A weak lensing detection of a deviation from General Relativity [GR] on cosmic scalesShe looks at various correlations and auto-correlations in the WMAP, 2MASS, SDSS, COSMOS data concerning the integrated Sachs-Wolfe effect, galaxy distributions, weak lensing shear field, and the cosmic expansion history.

She calculates some chi-square distributions and decides that the fit is significantly improved if she allows the parameter "eta" - a ratio between "two kinds of the gravitational potential" which should be equal to 1 according to GR - to be adjustable, ideally to 3.5 or so. Such an improvement of the fit by the adjustment of "eta" to a wrong value shouldn't occur by chance. Quantitatively, she thinks that GR fails at the 98% confidence level.

The whole effect comes from some correlations in places where the redshift "z" is greater than one. Recall that "z=0" corresponds to the present era. The whole improvement comes from the COSMOS weak-lensing data.

You know, Rachel Bean - a fresh NSF early career award winner - is a serious researcher: at any rate, I think that you won't be able to see the problems with the paper - even though they probably exist - immediately. You know, we are not talking about Mr Bean: she is actually Ms Bean which improves the odds in this particular case. :-)

It remains to be seen whether the effect is evidence supporting some new fundamental physics (related to an exotic interpretation of the dark energy data or holography at the cosmological scale) or something less spectacular.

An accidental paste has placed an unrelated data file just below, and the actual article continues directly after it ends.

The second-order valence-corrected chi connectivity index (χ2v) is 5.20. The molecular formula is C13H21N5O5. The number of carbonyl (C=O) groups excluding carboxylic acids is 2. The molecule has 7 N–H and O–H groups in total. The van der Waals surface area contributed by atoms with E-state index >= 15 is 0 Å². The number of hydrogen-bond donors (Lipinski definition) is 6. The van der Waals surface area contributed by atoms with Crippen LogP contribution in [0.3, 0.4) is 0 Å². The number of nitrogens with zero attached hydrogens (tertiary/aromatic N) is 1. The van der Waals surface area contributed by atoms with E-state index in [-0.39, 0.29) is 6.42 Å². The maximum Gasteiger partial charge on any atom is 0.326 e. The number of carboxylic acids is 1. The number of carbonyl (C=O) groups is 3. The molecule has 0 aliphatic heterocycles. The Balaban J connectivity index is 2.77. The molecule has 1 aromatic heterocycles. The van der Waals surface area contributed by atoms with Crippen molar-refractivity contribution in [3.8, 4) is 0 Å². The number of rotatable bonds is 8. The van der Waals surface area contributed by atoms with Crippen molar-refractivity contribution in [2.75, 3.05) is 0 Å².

Well, there are many reasons to think that the reason is something in the latter category. A reader at the Cosmic Variance, Malo Juevo, thinks that there is something strange or unusual with her statistics.

I can't confirm it: what is happening with the chi-squared in the preprint is approximately what you expect in a process of falsifying a simple hypothesis. Sociologically speaking, I would really bet that she knows statistics well. If there is a problem, my guess is an incorrect calculation of chi-squared, perhaps by an incorrect assumption of independence of the individual terms.

Another reader, weak-lensing expert Alexie Leauthaud, points out that some of their data used in the paper have been modified since 2007, especially in the relevant larger "z" region. That is likely to influence the tempography calculations because the weak-lensing data are critical for Bean's "effect".

Additionally, some other datasets may have been changed, too. Also, her theoretical calculation of the predictions of GR may be "oversimplified", if not downright incorrect: it may neglect a key effect. And finally, one can say that 98% is far from a certainty. If you ask 50 cosmologists to write such a paper with a 98% falsification of GR based on different types of correlations, one of them is expected to succeed by chance. ;-)

At any rate, I am curious about the guesses of the readers, especially the more detailed ones.

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